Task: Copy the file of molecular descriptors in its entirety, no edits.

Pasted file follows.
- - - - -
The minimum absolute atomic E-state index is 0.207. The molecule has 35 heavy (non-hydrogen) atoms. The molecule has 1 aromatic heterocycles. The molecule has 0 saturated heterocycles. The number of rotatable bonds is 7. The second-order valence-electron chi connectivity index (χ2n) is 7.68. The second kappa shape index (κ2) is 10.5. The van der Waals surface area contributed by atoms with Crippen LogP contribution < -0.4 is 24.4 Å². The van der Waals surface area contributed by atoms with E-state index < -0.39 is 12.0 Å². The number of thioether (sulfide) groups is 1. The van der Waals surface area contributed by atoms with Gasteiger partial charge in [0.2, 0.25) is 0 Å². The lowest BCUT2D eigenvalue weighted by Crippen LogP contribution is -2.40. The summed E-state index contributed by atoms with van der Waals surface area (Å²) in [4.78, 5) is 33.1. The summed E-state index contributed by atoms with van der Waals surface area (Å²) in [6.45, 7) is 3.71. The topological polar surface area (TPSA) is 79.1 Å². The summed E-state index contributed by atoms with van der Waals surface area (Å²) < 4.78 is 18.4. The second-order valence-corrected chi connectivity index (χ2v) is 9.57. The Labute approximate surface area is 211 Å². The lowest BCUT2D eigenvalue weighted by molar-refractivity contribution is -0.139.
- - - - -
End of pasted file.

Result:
The minimum absolute atomic E-state index is 0.207. The molecule has 35 heavy (non-hydrogen) atoms. The molecule has 1 aromatic heterocycles. The molecule has 0 saturated heterocycles. The number of rotatable bonds is 7. The second-order valence-electron chi connectivity index (χ2n) is 7.68. The second kappa shape index (κ2) is 10.5. The van der Waals surface area contributed by atoms with Crippen LogP contribution < -0.4 is 24.4 Å². The van der Waals surface area contributed by atoms with E-state index < -0.39 is 12.0 Å². The number of thioether (sulfide) groups is 1. The van der Waals surface area contributed by atoms with Gasteiger partial charge in [0.2, 0.25) is 0 Å². The lowest BCUT2D eigenvalue weighted by Crippen LogP contribution is -2.40. The summed E-state index contributed by atoms with van der Waals surface area (Å²) in [4.78, 5) is 33.1. The summed E-state index contributed by atoms with van der Waals surface area (Å²) in [6.45, 7) is 3.71. The topological polar surface area (TPSA) is 79.1 Å². The summed E-state index contributed by atoms with van der Waals surface area (Å²) < 4.78 is 18.4. The second-order valence-corrected chi connectivity index (χ2v) is 9.57. The Labute approximate surface area is 211 Å². The lowest BCUT2D eigenvalue weighted by molar-refractivity contribution is -0.139.